The gathering of the nations at the Sault Ste. Marie by St. Lusson, was followed by an event of the utmost importance to French interest in the west. This was the discovery, if such it can be called, of the Upper Mississippi. Now, for the first time, the upper half of that river was, to a certain extent, explored. For the first time white men beheld its vast tribute in this upper country, rolling onward toward the Mexican gulf. The discoverer was Louis Joliet. He had visited the upper lakes in previous years, knew well of the existence of the great river through Indian reports, was a man of close and intelligent observation, possessing considerable mathematical acquirement's. He was born at Quebec in 1645, and was educated by the Jesuits, resolving at first to be a priest but afterward turned fur trader. In 1673 he was a merchant, courageous, hardy, enterprising.
He was just the man for the French authorities to entrust with the proposed discovery and exploration of the Upper Mississippi. This was in 1672. Said the governor of Canada, on the 2d of November of that year: "It has been judged expedient to send Sieur Joliet to the Mascoutins (then located in what is now Green Lake county, Wisconsin), to discover the South Sea, and the great river they call the Mississippi, which is supposed to discharge itself into the Sea of California." He is a man," continued Frontenac, "of great experience in these sorts of discoveries, and has already been almost at the great river, the mouth of which he promises to see.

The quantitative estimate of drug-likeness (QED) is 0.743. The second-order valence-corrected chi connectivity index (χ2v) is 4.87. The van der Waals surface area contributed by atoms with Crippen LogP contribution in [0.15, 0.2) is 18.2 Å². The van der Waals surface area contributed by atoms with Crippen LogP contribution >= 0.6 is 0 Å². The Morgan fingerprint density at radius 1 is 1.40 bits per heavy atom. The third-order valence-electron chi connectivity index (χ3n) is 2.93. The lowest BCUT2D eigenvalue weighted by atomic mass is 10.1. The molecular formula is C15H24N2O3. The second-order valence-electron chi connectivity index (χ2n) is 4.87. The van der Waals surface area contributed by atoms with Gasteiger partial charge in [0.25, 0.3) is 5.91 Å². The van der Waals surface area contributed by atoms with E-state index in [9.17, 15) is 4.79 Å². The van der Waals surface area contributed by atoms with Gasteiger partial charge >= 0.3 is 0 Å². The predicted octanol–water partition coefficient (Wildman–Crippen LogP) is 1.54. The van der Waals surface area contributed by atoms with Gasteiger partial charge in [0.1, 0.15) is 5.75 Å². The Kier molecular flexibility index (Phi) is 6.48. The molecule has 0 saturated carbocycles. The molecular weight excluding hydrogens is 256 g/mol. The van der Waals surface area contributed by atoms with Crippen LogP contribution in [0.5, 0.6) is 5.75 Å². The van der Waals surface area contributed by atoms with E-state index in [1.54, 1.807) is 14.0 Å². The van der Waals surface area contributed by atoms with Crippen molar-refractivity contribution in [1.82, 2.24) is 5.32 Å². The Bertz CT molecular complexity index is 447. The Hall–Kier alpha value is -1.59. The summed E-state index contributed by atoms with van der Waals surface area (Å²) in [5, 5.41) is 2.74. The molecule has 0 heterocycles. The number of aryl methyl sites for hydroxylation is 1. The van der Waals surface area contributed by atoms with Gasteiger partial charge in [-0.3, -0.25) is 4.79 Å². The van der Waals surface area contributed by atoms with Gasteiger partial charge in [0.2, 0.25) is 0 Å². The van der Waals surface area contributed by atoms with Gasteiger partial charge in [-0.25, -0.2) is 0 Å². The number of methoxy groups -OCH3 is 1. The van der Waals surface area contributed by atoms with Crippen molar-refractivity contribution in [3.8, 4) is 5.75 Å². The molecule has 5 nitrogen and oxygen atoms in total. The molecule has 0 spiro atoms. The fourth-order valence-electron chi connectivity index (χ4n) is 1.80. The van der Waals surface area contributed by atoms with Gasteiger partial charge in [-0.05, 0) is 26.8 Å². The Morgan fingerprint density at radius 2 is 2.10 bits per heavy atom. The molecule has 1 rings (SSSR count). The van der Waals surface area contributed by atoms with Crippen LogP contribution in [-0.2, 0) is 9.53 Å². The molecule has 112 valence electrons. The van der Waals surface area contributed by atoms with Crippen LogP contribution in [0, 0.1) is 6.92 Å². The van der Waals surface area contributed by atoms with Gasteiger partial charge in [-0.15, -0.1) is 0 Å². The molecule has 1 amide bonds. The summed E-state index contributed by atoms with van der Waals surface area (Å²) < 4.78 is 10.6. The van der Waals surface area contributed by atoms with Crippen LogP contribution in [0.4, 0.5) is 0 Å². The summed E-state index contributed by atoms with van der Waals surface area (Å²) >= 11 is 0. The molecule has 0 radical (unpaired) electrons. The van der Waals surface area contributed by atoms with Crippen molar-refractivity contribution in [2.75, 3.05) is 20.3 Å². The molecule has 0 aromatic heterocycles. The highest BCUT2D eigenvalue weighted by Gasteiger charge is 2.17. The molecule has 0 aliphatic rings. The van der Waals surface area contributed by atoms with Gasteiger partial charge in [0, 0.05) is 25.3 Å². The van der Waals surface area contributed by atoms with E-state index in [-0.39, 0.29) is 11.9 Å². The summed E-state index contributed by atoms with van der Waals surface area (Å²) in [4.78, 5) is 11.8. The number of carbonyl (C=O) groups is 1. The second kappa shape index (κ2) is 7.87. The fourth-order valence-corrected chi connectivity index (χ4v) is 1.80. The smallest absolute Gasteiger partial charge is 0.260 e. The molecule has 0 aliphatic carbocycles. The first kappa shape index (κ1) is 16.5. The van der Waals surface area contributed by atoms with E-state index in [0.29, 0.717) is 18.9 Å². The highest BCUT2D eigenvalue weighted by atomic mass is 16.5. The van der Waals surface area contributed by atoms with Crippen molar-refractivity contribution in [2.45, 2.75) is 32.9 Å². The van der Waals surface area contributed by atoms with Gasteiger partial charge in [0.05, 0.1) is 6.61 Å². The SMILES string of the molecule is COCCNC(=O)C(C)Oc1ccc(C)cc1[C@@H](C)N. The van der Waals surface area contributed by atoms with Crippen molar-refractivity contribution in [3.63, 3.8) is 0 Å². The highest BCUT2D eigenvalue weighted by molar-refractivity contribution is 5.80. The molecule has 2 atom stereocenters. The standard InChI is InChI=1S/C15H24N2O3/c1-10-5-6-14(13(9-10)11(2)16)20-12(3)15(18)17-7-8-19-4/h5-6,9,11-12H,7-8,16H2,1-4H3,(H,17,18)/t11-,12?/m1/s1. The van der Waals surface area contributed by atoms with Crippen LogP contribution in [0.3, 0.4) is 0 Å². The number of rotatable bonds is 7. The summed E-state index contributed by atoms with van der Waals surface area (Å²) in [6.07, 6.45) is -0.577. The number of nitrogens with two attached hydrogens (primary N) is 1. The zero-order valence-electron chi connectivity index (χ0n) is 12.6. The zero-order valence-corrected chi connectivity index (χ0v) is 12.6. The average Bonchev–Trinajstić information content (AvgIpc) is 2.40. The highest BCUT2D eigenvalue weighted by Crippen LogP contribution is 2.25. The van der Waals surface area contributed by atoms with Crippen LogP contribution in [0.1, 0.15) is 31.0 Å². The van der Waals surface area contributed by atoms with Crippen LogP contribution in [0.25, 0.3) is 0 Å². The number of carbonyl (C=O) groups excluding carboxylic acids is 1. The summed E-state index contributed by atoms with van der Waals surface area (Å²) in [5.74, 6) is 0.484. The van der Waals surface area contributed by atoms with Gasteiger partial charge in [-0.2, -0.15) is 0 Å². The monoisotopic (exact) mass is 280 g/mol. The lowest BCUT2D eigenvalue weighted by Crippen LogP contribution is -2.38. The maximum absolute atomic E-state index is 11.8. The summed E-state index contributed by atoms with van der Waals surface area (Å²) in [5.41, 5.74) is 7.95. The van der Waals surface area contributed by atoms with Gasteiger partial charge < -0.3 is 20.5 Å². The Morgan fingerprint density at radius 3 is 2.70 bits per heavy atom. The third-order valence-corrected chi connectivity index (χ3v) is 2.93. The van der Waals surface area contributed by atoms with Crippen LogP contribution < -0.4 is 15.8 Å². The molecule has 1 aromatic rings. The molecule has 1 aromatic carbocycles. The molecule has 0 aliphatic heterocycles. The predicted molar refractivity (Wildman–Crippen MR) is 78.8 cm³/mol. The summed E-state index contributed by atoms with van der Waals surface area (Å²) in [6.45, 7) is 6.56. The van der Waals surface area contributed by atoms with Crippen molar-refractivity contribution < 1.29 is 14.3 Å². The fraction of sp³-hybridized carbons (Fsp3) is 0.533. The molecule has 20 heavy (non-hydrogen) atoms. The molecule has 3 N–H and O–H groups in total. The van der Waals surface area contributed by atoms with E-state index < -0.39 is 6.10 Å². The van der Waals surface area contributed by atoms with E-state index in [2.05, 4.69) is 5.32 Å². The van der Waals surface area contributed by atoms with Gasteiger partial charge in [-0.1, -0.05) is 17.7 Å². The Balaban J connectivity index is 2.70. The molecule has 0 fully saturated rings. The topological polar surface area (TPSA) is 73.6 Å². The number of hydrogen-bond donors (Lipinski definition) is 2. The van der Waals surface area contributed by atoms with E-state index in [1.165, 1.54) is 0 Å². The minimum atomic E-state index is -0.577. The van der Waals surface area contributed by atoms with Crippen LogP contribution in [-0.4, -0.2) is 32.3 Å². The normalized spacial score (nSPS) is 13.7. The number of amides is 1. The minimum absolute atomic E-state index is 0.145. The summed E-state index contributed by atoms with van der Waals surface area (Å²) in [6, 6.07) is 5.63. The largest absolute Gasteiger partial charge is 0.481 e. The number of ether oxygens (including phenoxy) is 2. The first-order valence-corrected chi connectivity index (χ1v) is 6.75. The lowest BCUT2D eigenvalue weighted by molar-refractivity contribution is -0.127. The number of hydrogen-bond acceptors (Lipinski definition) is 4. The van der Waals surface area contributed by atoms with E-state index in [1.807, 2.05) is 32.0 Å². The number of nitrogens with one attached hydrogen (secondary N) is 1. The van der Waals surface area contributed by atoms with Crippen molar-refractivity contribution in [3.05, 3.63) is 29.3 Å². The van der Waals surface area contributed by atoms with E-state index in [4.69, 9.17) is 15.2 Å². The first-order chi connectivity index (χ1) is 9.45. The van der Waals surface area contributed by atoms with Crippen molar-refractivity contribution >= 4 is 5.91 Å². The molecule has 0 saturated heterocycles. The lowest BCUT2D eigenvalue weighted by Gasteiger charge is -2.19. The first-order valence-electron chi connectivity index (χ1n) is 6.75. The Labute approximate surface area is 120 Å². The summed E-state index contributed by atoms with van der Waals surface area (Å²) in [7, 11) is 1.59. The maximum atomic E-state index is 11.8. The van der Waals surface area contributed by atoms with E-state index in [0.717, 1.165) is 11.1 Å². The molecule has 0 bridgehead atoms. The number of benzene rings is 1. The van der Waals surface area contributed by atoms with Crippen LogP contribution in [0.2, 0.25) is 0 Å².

Upper Mississippi River Basin
Joliet reached the mission of St. Ignatius, a point north of the Island of Mackinaw, in the spring of 1673, finding there Father James Marquette, missionary, whom he invited to join the expedition. The invitation was gladly accepted. On the 17th of May, Joliet, having with him Marquette and five other Frenchmen, left the mission on his voyage of exploration. He had two bark canoes. Every possible precaution was taken that, should the undertaking prove hazardous, it should not be foolhardy. So, whatever of information could not be gathered from the Indians who had frequented those parts,- was laid under contribution, as he paddled merrily up the waters of Green Bay. The first Indian nation met by him was the Menominee. He was dissuaded by these savages from venturing so far to the westward, assured that he would meet tribes which never spared strangers, but tomahawked them without provocation; that a war which had broken out among various nations on his route, exposed him and his men to another evident danger - that of being killed by war parties constantly in his path. He was told that the great river was very dangerous unless the different parts were known; that it was full of frightful monsters who swallowed men and canoes together; that there was even a demon there who could be heard from afar, who stopped the passage and engulfed all who dared approach; and lastly, that the heat was so excessive in those countries that it would infallibly cause their death. Nevertheless, Joliet determined to go forward.
Information gathered and adapted from History of Sheboygan County, Wisconsin, Past and Present
Carl Zillier, Editor
Pubished by The S.J. Clarke Publishing Company, 1912, Chicago, IL